Costume Designer

    If you are wondering how to become a costume designer, below are tips and advice on training for and beginning careers in this area of the design industry, as well as job prospects in the UK.

    The Job Description
    Costume designers are responsible for the overall look of the clothes and costumes in theatre, film or television productions. They research and design costumes, and lead a team that may include a design assistant, wardrobe supervisor, wardrobe assistants and costume and wig makers.

    As a designer on a large production, you would create the costume ideas and delegate the practical work to others in the costume department.

    Typical responsibilities:

    study scripts
    discuss ideas with the production designer, director, and make-up, set and lighting designers
    create costume ideas to fit the production’s design concept and budget
    research suitable costume styles, fabrics and designs
    sketch costume designs
    work closely with a team of costume makers, who would turn your sketches into wearable garments.

    On smaller productions, you might also carry out some of the practical tasks, such as:

    managing the costume/wardrobe budget
    buying or hiring outfits
    fitting, altering and adapting costumes
    cleaning, ironing and mending
    making sure that wardrobe items are available at the right time
    managing continuity of costumes.

    Person Specification
    The key personal attributes of good costume designers include:

    creativity, imagination and problem-solving ability
    excellent design skills
    good communication and ‘people skills’
    leadership ability
    organisational skills and awareness of budgets
    a good eye for detail
    the ability to work under pressure and meet deadlines
    good research skills, with a knowledge of costume history and modern fashion
    a flexible and adaptable attitude
    knowledge of the production process, including technical aspects such as lighting and sound.

    How to become a costume designer
    To train as a costume designer you will need a high level of design skill and creative vision, as well as practical sewing skills. In practice, many costume designers have a BTEC HND, degree or postgraduate qualification in costume design, fashion, theatre design or performing arts (production). Check with colleges or universities for exact entry requirements.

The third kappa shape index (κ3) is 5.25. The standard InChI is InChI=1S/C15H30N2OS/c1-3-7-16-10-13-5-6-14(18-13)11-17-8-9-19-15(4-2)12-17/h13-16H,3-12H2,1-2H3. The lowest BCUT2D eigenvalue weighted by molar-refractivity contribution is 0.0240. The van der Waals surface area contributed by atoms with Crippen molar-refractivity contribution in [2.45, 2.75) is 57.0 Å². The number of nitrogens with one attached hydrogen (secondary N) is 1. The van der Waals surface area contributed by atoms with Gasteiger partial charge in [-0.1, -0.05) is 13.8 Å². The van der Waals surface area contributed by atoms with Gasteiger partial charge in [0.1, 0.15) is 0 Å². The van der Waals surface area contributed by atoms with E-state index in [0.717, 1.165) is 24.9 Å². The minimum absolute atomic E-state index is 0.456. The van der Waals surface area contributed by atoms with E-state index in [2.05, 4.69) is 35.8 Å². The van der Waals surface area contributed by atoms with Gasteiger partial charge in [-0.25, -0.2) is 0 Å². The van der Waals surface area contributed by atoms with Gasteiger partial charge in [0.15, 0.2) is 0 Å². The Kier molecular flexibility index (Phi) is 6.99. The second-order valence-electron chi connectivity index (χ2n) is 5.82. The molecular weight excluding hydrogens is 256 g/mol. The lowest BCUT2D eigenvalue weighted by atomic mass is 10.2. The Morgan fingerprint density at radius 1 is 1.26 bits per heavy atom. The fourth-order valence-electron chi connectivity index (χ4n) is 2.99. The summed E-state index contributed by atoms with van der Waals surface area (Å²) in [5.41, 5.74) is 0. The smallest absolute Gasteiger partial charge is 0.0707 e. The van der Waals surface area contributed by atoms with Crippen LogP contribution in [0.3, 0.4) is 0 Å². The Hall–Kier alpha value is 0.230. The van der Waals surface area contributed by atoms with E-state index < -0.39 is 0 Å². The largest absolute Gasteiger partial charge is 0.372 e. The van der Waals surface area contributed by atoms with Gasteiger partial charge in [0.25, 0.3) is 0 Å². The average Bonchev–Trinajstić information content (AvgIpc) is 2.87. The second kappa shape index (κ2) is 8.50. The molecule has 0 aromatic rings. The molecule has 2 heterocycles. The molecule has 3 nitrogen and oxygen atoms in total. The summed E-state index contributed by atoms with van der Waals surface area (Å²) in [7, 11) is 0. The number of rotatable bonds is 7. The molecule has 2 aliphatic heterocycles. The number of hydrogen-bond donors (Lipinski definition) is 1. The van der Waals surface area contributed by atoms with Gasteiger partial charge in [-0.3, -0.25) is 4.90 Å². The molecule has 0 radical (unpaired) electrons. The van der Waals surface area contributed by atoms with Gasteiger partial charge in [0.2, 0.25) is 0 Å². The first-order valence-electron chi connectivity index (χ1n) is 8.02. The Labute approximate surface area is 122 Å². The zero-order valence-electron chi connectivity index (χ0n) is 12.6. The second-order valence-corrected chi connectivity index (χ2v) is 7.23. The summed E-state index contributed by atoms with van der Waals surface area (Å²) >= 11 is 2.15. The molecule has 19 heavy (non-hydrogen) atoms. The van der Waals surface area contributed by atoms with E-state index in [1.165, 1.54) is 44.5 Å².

Alternatively, you could start as a wardrobe assistant or costume maker and work your way up to designer as you build experience and contacts in the industry.

    Whatever your qualifications, you should find practical work experience and build a good portfolio or ‘showreel’ of your design work to show to potential employers. You can get relevant experience through:

    student theatre and film productions
    amateur theatre
    working as a costume ‘daily’ (a temporary helper) on TV or film sets
    casual wardrobe work in theatres
    working for a theatrical costume hire company.
    You may be able to start in the film and TV industry through a training scheme for new entrants, such as Film and Television Freelance Training (FT2) Design First, an apprenticeship-style programme for trainees in the wardrobe, art, props and make-up/hair departments.

    Places on the scheme are limited and the selection process is tough. To apply, you should be aged 18 or over and be prepared to live in London during training. See FT2’s website for more details.

    Major broadcasters and regional screen agencies sometimes run their own new entrant training schemes – contact Skillset Careers for more information.

    Training and Development
    Most of your training would be on the job, starting as a design assistant or wardrobe assistant and learning from experienced designers.

    You should continue to build your portfolio/showreel and develop your skills and contacts throughout your career. You may find it useful to join organisations like the Society of British Theatre Designers and the Costume Society, for professional recognition, networking and training opportunities.

    You could also take short courses in skills such as computer aided design (CAD) or pattern cutting.

    The Pay (a rough guide)
    Freelance rates can vary widely. You could negotiate fees based on the type of production and your experience and track record, or you may be paid according to Broadcasting Entertainment Cinematograph and Theatre Union (BECTU) or Equity guidelines.

    Earnings in film and television can be higher than in theatre.

    Job Prospects
    You would be most likely to work on freelance contracts for film and television production companies, theatres and touring theatre companies. You could also be employed by design consultancies that specialise in theatre design.

    Some jobs are advertised in industry publications and websites like The Stage and Broadcast, but it is also common to find work through networking and contacts.

    Competition for work is strong, there may be gaps between jobs, and pay can be low when you are starting out. Career success will depend on your reputation and track record. You would tend to specialise in theatre or in film/TV, but you could cross over once you are established.

    Useful design resources:
    Guild House
    Upper St Martin’s Lane
    WC2H 9EG
    Tel: 020 7379 6000

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